One of the most romantic volcanoes in the world, Vesuvius is also one of the most dangerous; yet, people continue to live on its fertile slopes, in spite of the eruption in 1944, as they have since antiquity.

Named Vesvinum or Vesuvinum after its vineyards, which were famous for their excellent wine even millennia ago, the volcano's first known eruption was in A.D. 79. Others followed in 202, 472, 512, 1139, and 1306. A long period of quiet lulled the local inhabitants into a false sense of security which was violently shattered in 1631 when a particularly strong eruption caused widespread destruction. Further eruptions in 1794 (nicely timed for Goethe's visit, when a guide hauled him up through the poisonous smoke to look into the crater), 1871, 1906, and 1944 were less devastating. The most recent signs of activity were in 1999 -- some puffs of smoke, just to keep everybody on their toes. However, it is widely acknowledged that Vesuvius has lain dormant for long enough; it's now a question of when rather than if it will blow its top again and experts believe that the next eruption will be similar to that of A.D. 79.

The only volcano still active on mainland Europe, Mount Vesuvius is part of the Parco Nazionale del Vesuvio (tel. 081-8653911; The car park and entrance to the park are at an altitude of 1,000m (3,281 ft.). Of its nine trails, the most popular is Gran Cono (path number 5) which ascends to the crater. Admission is by guided tour only (8€, free for children 7 and under). Tours are led by a volcanologist and are offered throughout the day (no reservation necessary). The climb traverses hardened lava to the rim, 170m (558 ft.) above the park entrance, and 1,170m (3,839 ft.) above sea level. The trail affords great views of the crater itself and the whole Gulf of Naples. The park is open daily (Nov-Mar 9am-3pm; Apr-May 9am-5pm; June-Aug 9am-6pm; Sept-Oct 9am-5pm). Note: The trail to the crater closes in extreme weather.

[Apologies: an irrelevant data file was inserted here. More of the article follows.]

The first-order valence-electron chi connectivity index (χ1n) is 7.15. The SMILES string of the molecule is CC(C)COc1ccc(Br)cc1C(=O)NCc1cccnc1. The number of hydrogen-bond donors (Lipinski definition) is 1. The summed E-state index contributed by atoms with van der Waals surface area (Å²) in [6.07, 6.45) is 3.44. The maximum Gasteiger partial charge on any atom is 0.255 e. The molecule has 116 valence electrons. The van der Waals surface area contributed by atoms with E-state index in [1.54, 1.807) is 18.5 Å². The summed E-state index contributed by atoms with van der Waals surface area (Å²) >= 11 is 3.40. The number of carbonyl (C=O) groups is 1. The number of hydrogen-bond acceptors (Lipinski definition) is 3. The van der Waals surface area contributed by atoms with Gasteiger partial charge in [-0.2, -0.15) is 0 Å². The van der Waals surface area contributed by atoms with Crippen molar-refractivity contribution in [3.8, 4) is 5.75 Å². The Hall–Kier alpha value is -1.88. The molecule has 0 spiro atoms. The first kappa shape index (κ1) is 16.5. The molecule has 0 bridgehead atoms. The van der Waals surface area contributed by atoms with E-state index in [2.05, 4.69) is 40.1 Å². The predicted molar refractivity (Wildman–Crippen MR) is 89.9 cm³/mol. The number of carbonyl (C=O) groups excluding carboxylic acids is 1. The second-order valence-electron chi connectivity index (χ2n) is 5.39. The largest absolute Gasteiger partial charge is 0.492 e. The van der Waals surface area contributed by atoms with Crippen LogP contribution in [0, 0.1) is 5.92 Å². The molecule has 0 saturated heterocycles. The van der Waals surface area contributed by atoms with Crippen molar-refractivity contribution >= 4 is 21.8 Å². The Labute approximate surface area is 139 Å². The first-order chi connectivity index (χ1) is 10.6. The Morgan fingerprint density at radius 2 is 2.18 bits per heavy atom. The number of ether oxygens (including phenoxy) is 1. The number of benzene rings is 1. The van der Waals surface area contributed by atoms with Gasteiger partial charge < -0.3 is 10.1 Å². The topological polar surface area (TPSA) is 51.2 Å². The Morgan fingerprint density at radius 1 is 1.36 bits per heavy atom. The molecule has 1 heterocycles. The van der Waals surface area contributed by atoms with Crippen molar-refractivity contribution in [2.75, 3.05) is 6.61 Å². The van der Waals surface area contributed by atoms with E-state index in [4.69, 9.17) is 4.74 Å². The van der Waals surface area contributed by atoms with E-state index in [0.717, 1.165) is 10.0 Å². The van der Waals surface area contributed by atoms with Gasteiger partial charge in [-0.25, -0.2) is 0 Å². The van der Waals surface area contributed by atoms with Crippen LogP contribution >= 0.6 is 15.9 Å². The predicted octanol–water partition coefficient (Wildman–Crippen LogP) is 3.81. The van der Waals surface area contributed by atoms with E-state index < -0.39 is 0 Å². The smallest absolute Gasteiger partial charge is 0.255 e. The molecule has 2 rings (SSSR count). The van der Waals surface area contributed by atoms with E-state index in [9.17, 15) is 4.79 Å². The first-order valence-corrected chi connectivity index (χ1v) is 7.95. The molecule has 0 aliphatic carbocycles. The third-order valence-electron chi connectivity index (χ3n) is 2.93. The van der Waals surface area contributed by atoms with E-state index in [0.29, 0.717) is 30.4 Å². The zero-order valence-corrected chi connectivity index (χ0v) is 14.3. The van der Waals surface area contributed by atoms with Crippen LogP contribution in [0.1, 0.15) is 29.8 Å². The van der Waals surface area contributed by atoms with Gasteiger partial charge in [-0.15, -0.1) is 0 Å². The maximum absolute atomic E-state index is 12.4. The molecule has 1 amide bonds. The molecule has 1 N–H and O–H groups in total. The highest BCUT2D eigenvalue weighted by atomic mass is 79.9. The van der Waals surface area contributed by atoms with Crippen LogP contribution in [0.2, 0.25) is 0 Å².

Below the park entrance, at 608m (1,995 ft.) is the Observatory (tel. 081-6108483; Established in 1841 to monitor Mount Vesuvius's activity, it is the oldest and one of the most respected volcanology research centers in the world. You can visit its rich scientific library and Geological Museum, Via Osservatorio 14 (tel. 081-6108483), which holds a vast collection of minerals and scientific instruments from the 18th century onward (Mon-Fri 9am-noon; Sat-Sun 10am-noon; Mar-May also open daily 1:30-3pm; closed Jan 1 and 6, Easter and Easter Monday, Aug 1-31, Dec 8, 24-26, and 31; free admission).

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